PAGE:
Ashley: A mental model I’ve started to use, talking about this when people ask why is this so different than how we normally think about software architectures, how we create apps, I describe it as think of a solid cube and think of it as a Rubik’s cube, of a lot of elements comprised together that can be mixed in a variety of – and that’s changing constantly, and that’s kind of the environment that we’re in. And so you bringing up the security topic too, oftentimes security is sort of one of those last steps. Testing, security, compliance, documentation, we’ll talk to those folks at the end. Now of course shift left, that’s got to be built into that fabric, that architecture, that software architecture, that infrastructure throughout it, because that’s why we have the observability and things like that. It’s that you can’t treat it as looking at it from the outside, right?

Degioanni: And this is even more for i
nfrastructure, because with code at least at this point it’s pretty well accepted that, okay, it’s a good thing to start worrying about security early to expose security to the developers. And security at that point can really not only be an afterthought but can also be something that is actively recommended to you. With shift left security, we can have, for example, security tools automatically open a pull request for you, so when they detect something that you’ve committed that is not right from the security point of view. And as a developer that is actually a great benefit.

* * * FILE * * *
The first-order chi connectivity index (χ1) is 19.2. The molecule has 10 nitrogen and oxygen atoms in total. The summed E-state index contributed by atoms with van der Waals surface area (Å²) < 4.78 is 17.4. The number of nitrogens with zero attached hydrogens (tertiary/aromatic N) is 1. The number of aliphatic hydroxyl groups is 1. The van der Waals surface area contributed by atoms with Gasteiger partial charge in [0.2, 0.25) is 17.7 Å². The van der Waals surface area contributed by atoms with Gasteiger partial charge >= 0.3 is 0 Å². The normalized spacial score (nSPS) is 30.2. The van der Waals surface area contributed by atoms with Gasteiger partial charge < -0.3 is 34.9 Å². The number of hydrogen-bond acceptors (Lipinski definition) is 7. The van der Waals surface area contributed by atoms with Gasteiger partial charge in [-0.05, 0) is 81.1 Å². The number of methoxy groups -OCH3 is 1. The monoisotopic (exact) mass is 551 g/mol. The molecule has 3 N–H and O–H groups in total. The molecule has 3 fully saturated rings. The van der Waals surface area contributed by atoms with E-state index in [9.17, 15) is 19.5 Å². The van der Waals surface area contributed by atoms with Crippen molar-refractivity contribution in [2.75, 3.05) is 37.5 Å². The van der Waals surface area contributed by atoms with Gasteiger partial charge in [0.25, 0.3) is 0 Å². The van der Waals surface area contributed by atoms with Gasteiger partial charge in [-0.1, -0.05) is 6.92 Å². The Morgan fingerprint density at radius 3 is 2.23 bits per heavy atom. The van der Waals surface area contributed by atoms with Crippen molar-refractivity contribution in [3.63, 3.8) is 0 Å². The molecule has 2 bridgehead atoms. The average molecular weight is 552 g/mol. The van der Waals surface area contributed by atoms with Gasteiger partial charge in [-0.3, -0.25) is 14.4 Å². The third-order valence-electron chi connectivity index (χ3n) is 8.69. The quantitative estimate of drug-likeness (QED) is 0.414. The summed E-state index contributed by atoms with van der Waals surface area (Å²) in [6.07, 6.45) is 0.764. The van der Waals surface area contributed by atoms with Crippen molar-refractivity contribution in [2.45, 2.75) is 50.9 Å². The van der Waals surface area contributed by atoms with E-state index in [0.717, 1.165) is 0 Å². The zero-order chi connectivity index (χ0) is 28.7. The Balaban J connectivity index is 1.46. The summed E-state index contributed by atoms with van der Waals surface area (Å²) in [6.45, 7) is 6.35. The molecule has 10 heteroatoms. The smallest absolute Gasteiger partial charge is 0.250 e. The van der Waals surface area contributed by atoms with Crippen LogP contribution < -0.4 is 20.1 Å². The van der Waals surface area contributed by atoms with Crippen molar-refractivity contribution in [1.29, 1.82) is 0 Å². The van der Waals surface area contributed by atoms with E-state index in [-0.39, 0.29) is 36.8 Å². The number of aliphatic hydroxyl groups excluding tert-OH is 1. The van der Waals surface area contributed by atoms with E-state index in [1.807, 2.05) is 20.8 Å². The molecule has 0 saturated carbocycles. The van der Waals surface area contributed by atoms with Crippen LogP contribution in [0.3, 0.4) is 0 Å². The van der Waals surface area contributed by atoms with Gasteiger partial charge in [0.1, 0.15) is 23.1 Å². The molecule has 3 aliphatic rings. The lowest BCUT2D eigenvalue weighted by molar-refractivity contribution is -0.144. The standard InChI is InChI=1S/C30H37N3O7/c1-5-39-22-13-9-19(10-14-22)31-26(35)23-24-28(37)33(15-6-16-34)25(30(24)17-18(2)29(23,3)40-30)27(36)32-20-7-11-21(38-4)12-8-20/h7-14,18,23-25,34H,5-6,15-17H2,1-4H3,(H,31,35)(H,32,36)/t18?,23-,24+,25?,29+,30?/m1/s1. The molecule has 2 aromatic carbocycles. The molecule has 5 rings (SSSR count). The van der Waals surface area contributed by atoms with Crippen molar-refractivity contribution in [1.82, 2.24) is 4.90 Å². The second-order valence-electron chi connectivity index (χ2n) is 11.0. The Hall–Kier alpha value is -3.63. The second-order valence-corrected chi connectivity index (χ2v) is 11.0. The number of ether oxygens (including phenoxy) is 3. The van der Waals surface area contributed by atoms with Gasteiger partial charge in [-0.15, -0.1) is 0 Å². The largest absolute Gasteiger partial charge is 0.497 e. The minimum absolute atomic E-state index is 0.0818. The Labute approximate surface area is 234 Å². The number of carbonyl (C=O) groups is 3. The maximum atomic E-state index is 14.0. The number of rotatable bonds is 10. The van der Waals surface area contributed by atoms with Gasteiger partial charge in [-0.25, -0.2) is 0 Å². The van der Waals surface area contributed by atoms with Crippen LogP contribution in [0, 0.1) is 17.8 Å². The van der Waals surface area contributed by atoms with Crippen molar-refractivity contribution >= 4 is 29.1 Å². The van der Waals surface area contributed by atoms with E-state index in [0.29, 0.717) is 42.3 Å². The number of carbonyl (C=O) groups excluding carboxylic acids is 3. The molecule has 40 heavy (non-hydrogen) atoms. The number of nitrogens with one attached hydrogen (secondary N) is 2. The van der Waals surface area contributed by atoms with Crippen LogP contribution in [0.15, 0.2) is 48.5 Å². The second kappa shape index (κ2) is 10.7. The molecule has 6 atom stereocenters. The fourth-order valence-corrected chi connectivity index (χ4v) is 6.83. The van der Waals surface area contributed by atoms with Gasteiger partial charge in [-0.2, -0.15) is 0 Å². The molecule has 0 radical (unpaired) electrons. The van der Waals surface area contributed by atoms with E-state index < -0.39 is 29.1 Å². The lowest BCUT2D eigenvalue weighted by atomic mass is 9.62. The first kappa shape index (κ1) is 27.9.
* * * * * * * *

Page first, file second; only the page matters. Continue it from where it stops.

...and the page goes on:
Imagine applying these two infrastructures. So there’s a lot that we can do in terms of defining policies and good practices for our infrastructures in terms of – imagine something very simple, but making sure that no machine gets started with a default password, for example, or with some unhealthy network configuration settings or stuff like that. We can encode these into policies and then we can tailor where to locate. Whenever one of my development teams declares an infrastructure for Terraform, for Kubernetes and so on, go and enforce that and maybe open a PI so that the developer doesn’t even have to ever worry too much…